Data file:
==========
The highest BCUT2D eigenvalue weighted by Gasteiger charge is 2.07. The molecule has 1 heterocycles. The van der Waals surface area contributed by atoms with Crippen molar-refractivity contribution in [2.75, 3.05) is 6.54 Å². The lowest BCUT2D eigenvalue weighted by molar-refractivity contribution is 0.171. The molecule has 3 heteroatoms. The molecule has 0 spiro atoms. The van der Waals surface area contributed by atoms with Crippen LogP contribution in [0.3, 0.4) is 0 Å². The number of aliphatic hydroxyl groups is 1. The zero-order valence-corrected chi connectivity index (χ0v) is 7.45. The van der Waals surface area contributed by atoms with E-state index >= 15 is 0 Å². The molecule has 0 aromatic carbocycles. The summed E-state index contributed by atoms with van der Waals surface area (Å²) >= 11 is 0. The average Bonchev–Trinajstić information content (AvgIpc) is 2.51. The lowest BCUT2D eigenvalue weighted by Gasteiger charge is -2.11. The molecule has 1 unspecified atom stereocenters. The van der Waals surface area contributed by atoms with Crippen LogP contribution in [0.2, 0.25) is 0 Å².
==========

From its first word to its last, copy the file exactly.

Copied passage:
The highest BCUT2D eigenvalue weighted by Gasteiger charge is 2.07. The molecule has 1 heterocycles. The van der Waals surface area contributed by atoms with Crippen molar-refractivity contribution in [2.75, 3.05) is 6.54 Å². The lowest BCUT2D eigenvalue weighted by molar-refractivity contribution is 0.171. The molecule has 3 heteroatoms. The molecule has 0 spiro atoms. The van der Waals surface area contributed by atoms with Crippen LogP contribution in [0.3, 0.4) is 0 Å². The number of aliphatic hydroxyl groups is 1. The zero-order valence-corrected chi connectivity index (χ0v) is 7.45. The van der Waals surface area contributed by atoms with E-state index >= 15 is 0 Å². The molecule has 0 aromatic carbocycles. The summed E-state index contributed by atoms with van der Waals surface area (Å²) >= 11 is 0. The average Bonchev–Trinajstić information content (AvgIpc) is 2.51. The lowest BCUT2D eigenvalue weighted by Gasteiger charge is -2.11. The molecule has 1 unspecified atom stereocenters. The van der Waals surface area contributed by atoms with Crippen LogP contribution in [0.2, 0.25) is 0 Å².